A Closer Look At Combination Therapy For Chronic Wounds
- Volume 25 - Issue 7 - July 2012
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Peripheral edema often accompanies chronic wounds. This occurs via excessive interstitial hydrostatic pressure, which can compromise skin perfusion. Silver impregnated dressings can decrease edema, thereby improving skin perfusion as well as reducing the pain that patients may experience.
Silver dressings are relatively inexpensive with multiple varieties. There are few adverse side effects but those include burning at initial application and hardening of dressings over joints.4 This therapy is useful in the clinical setting due to its cost effectiveness, safety and ease of application.
A Closer Look At The Potential Of Medical Honey
Clinicians have historically utilized medical honey for a myriad of ailments but investigators have only recently begun to look at the modality for chronic wounds. Medical honey contains leptospermum honey, which has demonstrated in vitro activity against MRSA.5
The effectiveness of medical honey is due to its hygroscopic property as well as its low pH. Hygroscopic properties draw moisture out of an environment, thereby dehydrating bacteria whereas other products inhibit or attack the bacterial cell wall or inhibit metabolic pathways. Chronic wounds typically have a pH value >7.3 when colonized by bacteria.5 Honey’s low pH allows acidification of the wound, which inhibits bacteria and speeds wound healing.
Protease activity is also suppressed as a neutral pH is optimal for proteases to destroy growth factors, protein fibers and fibronectin in the wound matrix. Medical honey also acts as an anti-inflammatory, which decreases wound exudate as well as edema. Nerve endings are sensitized by prostaglandins during the inflammatory phase, which are also decreased due to honey’s anti-inflammatory property.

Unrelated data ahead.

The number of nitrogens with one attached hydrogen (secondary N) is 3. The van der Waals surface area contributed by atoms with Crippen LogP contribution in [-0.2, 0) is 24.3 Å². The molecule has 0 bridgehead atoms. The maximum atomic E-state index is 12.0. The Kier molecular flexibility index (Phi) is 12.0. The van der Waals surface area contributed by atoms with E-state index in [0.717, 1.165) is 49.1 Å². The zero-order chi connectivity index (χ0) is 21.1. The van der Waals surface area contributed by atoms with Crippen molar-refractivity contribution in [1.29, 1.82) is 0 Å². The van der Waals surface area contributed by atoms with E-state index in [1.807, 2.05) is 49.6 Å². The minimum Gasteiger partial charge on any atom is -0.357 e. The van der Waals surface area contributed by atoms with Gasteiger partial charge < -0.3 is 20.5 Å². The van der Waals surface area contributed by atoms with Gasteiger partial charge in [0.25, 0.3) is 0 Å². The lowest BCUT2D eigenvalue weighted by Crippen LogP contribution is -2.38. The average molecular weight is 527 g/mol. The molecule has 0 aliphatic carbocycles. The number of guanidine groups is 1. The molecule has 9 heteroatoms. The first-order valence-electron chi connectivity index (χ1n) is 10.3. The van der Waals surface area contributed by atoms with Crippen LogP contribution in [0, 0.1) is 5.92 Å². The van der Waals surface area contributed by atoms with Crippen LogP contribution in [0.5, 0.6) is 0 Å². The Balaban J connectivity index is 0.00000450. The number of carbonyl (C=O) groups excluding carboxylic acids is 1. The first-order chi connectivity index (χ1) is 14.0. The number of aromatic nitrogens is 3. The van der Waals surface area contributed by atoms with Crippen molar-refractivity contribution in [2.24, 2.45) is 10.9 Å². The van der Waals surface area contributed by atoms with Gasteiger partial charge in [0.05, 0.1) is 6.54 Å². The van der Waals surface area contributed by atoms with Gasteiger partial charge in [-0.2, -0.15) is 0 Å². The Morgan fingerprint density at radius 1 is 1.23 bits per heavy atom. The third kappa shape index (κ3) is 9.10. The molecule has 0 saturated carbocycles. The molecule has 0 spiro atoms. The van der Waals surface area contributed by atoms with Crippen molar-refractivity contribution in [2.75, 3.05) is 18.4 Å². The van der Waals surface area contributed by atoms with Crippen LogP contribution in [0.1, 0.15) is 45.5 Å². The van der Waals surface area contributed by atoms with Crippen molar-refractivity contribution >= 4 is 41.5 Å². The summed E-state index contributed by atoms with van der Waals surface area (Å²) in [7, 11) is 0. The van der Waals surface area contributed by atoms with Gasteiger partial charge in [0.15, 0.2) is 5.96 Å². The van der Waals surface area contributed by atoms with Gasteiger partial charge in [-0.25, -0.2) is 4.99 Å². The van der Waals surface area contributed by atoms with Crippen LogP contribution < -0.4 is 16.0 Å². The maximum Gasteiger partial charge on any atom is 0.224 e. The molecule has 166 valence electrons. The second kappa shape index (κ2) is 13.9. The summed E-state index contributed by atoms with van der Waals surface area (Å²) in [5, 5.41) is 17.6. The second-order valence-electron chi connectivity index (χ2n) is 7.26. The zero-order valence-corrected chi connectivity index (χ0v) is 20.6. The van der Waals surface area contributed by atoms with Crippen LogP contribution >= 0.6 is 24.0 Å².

Another beneficial effect not often mentioned is malodor, which is commonly present in chronic wounds. Topical medical honey can reduce this unpleasant characteristic. It can be a cost effective treatment method that one can easily use in the clinical setting.
What You Should Know About Hyperbaric Oxygen Therapy
Hyperbaric oxygen therapy has been in use for more than 40 years as a wound healing adjunct. With HBOT, a patient goes into a compression chamber under atmospheric pressure greater than one atmosphere absolute of 100 percent oxygen.6 This increased pressure theoretically increases the oxygen level dissolved in the blood, which in turn affects vascular tone and promotes wound healing.
One would not use HBOT alone but in combination with serial debridements, antibacterials and local dressings. While few well-controlled randomized trials exist documenting the efficacy of HBOT, there is growing evidence that supports HBOT as a successful adjunct in the treatment of chronic diabetic foot ulcers.7 Complications are few but can include oxygen poisoning, claustrophobia or ear/sinus/lung damage.
Emerging Insights On Combining NPWT with Conservative Care
Negative pressure wound therapy is another treatment that one usually uses in combination with antibacterials. The environment created with the apparatus decreases edema by lowering exudate collection. This in turn increases blood flow to the wound bed, allowing the phases of wound healing to continue.
Dressings are confined to the vacuum-assisted closure (VAC therapy, KCI) dressing. Concomitant antimicrobial dressings are rarely used with VAC therapy. A recent systematic review showed increased healing of diabetic foot ulcers when combining conservative treatments with VAC therapy.8